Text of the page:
WWDC 2013 is kicking off and Apple’s Tim Cook has taken the stage to talk about…. Android. It’s no surprise that Android has been Apple’s biggest competition, flooding the market with countless hardware designs and configurations to suit just about anyone’s needs or better yet, budget. It’s no wonder Cook couldn’t keep Android out of his charts (or mouth) when bragging about iOS. Tim wasted no time in pointing out the fact that iOS devices were “#1 in customer usage,” with iPhone users clocking in approximately 50% more minutes of smartphone usage vs Android users (we’ve seen similar reports in the past).
He once again brought up the now tired argument that most iOS users — approximately 93% of them — are currently running the latest version of iOS 6 when compared to only 33% of Android users on Jelly Bean. This is true, but it’s also very misleading.
Using a chart like this is almost downright dishonest and not a true “apples to apples” comparison. It’s been said many times but the open nature of Android and the way it was designed was never so that every device from toaster ovens to smartphones would be running the latest version. No, it’s so that devices that would otherwise be “dumb,” can be infused with Android and suddenly do more than just text and make calls — they’d be smart. Because of the functionality found even Gingerbread (it makes calls, surfs the internet, plays games, downloads apps), many of these 2-year old devices from no-name manufacturers haven’t felt the need to update (and really, neither have their users).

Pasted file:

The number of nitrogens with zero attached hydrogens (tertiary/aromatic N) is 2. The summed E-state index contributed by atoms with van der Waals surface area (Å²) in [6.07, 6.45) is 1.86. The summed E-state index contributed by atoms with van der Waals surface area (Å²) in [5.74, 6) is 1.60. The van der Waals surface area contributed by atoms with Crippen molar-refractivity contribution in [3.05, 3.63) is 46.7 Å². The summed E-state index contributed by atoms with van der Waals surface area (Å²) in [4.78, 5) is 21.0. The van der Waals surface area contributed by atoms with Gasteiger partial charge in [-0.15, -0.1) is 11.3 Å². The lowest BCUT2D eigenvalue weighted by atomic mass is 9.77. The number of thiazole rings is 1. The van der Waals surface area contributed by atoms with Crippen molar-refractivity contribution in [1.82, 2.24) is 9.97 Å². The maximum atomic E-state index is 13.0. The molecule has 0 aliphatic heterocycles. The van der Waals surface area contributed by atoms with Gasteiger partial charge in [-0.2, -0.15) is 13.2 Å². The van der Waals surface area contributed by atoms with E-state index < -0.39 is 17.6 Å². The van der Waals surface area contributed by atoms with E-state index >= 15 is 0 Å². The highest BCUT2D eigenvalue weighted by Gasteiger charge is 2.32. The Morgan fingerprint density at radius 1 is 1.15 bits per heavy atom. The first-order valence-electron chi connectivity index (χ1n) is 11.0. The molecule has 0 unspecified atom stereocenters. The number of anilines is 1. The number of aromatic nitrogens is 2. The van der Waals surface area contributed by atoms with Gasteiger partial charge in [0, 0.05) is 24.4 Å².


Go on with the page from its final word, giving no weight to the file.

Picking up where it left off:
I just find it odd that he didn’t attack a specific device or manufacturer. Why not Nexus devices? Heck, even Samsung devices would have yielded much different results. I’d also like to point out that whenever Google takes the stage during Google I/O or whenever they debut a new Nexus device, sure they boast about their current install base and milestones, but Apple and iOS are almost always left out of that equation. Could it be because Android is already so far ahead, Google doesn’t have the time to look behind at iOS? Sounds about right to us.